Serena Williams completed a sibling sweep Saturday, leaving the U.S. Fed Cup team on the verge of beating Belgium.
Playing Fed Cup for the first time since 2003, Williams beat Caroline Maes 6-1, 6-4 to give the Americans a 2-0 lead in the best-of-five opening-round match.
Older sister Venus Williams wobbled in the wind, but rallied to beat Kirsten Flipkens 7-5, 6-2. Struggling early with gusty conditions, Venus fell behind 5-3 before winning 11 consecutive points to take charge.
"Down that first set, it's comforting to know if anything goes wrong, Serena Williams is going to play the second match," Venus said.
The Americans were heavily favored due to the absence of Belgium's top players, No. 1-ranked Justine Henin and No. 4 Kim Clijsters, who declined to take part.
Singles matchups will be reversed Sunday, followed by the doubles. The winning team will face the winner of the Russia-Spain match in the semifinals following Wimbledon in July.
Russia took a 2-0 lead over Spain on Saturday in Moscow. France and Italy, both playing at home, also took 2-0 leads.
The Williams sisters agreed to play against Belgium in part because the site of the match is only a half-hour drive from their home in Palm Beach Gardens. Friends, family and designers from Venus' fashion business were in the stands, and the sisters gave them plenty to cheer.
"The conditions are tough," Serena said. "It was really windy, and balls are bouncing funny. But America is up 2-0, and we hope to improve it Sunday."
Serena took a 5-0 lead after only 17 minutes, and when Maes held for 5-1, the Belgian grinned at the achievement. Serena struggled with her serve, but slammed backhand winners into both corners and moved well, showing no signs of the groin injury that forced her to retire from a match last week at Charleston, SC.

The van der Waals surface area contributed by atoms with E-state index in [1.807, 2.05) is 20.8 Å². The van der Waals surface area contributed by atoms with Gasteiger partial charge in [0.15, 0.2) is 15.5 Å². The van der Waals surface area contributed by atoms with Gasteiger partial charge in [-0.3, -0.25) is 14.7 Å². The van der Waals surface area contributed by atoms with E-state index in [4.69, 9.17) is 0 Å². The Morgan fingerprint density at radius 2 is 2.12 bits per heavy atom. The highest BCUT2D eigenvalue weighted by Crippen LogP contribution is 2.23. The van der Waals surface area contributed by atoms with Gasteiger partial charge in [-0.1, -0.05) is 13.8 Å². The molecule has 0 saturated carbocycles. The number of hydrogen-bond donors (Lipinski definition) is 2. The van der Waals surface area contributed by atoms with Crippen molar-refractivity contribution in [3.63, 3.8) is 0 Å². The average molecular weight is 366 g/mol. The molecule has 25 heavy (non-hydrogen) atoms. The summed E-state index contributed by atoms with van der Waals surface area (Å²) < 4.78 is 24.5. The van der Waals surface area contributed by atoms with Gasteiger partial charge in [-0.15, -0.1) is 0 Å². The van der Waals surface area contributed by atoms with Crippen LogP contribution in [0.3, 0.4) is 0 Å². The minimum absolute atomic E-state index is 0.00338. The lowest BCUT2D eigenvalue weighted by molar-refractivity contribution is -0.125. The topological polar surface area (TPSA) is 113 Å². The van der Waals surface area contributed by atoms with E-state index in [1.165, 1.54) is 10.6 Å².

She won points even when Maes had her on the run, backpedaling after a lob and smacking an overhead winner from near the baseline, then yanking a running backhand lob crosscourt for another winner.
Venus started more slowly and was three points from losing the first set.
Flipkens double-faulted to lose serve and make it 5-4, then double-faulted again on break point to fall behind 6-5. Venus closed the set with an overhead slam, then pulled away in the second set, winning the final five games.
Venus said she struggled early with the wind and rushed some shots.
"I was rushing because I wanted to hit great shots," Venus said. "Sometimes it's not about the great shots. Sometimes it's about the good shot. I love greatness, but sometimes it's goodness."
Flipkens, ranked No 132, looked relaxed at the outset, started with an ace and won the first game at love. Conditions were so windy that the hem of Venus' skirt occasionally blew up around her waist, and she double-faulted three times to fall behind 4-2.
But Venus began to hit her groundstrokes more confidently as the match progressed, and she won her final six service games.